I’ve recently noticed adult coloring books for relaxation popping up at book stores everywhere, which got me thinking about how coloring can double as a helpful mindful exercise for children. Instead of just mindlessly coloring and chatting together after school, have your child say the steps she uses to color outloud as she completes them – ‘I am coloring’, ‘I’m going to coloring the flower pink’, ‘I’m picking up the pink pencil’, ‘coloring helps me feel calm’. The idea is to train your child to say these things quietly to herself over time to keep her focused on the task she’s completing, and to teach her how to use coloring as a mindfulness tool when she’s feeling anxious or overwhelmed.
A list of mindfulness activities for kids wouldn’t be complete without guided meditation scripts! There are so many to choose from online, but I like this collection of 30 guide meditation scripts I found on Teachers Pay Teachers best as they can be used both in the classroom and at home to help kids find their way to a place of calm, help them focus, and improve their productivity.
Some of the best mindfulness activities for kids are those that encourage children to focus on their breathing. When a child takes deep, meaningful breaths, they unconsciously bring themselves back to a place of calm. A great way to do this is to create straw painting masterpieces with your kids! All you need to do is plop some watered down watercolor paints on a piece of paper, and then ask your child to spread the paint around by blowing air through a drinking straw. It’s simple, fun, and effective in getting kids to calm down and concentrate.
Make your own zen garden
A friend of mine had a zen garden on her dining table when I was growing up, and I loved it. I found the act of ‘raking’ the sand so relaxing, particularly when we were studying for a test together. You can buy a zen garden for kids to use when your child has trouble relaxing and focusing (i.e. while completing homework), or you can easily make your own (a great mindfulness activity for kids!) using a small cookie sheet, sand, stones, and a fork.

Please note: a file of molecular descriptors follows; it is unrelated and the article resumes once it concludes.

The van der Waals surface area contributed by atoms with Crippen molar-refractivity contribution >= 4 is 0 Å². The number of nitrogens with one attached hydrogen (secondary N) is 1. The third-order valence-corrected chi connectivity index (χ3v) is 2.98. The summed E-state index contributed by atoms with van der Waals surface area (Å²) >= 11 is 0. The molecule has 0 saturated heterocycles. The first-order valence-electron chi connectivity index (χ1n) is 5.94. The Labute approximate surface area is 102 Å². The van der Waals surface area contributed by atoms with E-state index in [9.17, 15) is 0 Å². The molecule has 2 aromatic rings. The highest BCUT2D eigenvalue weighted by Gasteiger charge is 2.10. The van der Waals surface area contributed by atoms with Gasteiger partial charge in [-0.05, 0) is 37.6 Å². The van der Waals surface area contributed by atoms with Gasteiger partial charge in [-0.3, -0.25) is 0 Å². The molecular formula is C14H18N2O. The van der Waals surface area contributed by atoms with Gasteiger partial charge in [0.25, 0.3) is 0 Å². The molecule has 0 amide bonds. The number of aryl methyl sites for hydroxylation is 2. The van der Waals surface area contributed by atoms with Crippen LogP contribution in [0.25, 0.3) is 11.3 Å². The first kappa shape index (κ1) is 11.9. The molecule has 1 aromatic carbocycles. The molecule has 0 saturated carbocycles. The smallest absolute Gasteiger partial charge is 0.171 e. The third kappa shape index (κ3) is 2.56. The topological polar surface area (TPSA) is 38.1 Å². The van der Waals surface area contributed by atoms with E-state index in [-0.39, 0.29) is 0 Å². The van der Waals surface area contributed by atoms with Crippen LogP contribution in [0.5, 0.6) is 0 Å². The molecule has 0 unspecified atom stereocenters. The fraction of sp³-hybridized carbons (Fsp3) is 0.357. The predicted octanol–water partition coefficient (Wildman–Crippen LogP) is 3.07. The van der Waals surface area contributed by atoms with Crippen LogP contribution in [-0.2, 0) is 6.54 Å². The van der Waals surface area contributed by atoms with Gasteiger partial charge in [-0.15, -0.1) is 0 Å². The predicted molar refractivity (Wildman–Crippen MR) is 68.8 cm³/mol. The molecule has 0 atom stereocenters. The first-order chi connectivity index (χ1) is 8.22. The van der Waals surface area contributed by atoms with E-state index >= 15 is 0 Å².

If your little one struggles with impulsivity, emotional regulation, and anxiety, these self-regulation flash cards are a great mindfulness exercise as they provide breath and movement exercises kids can practice to help them focus, calm down, and manage their emotions. You can complete these with the students in your class or use them as an independent activity kids can do when they feel overwhelmed, and they make for a great way to de-stress as a family at the end of a long day. Don’t be afraid to make this fun instead of serious – laughter really is the best medicine sometimes!
Reading is one of my most favorite things to do with my daughter. The mere act of curling up together with a good book makes my soul happy, and there are so many mindfulness books for kids that you will love reading with your little ones. Here are 3 of my favorites:
- I Can Handle It (Mindful Mantras). What I love about this book is that it presents different situations that may upset a child, presents possible ways to deal with each of them, and then reminds the child to use the ‘I CAN HANDLE IT!’ mantra, which can be extremely empowering to a little one with big worries.
- Listen to My Body. This is a great book as it helps kids understand the connection between their feelings and the physical reactions they experience as a result of them, what they need to do to regulate those feelings, and how they can be more mindful about them.
- Breathe Like a Bear. Filled with 30 mindful breathing activities, this is a great book to introduce kids to the wonderful world of mindfulness and equips them with strategies they can use to regulate their breathing anytime and anywhere!
If your little one struggles to concentrate and focus, lacks appropriate self-regulation skills, struggles with empathy towards others, and/or struggles with feelings of stress, anxiety, or depression, I hope these mindfulness activities for kids inspire you to find ways to connect with her and teach her how to bring herself to a place of zen each day so she can better cope with the world around her.
And on those days when the 2 of you feel overwhelmed by it all, remember these helpful words by Sharon Salzberg:
‘Mindfulness isn’t difficult. We just need to remember to do it.’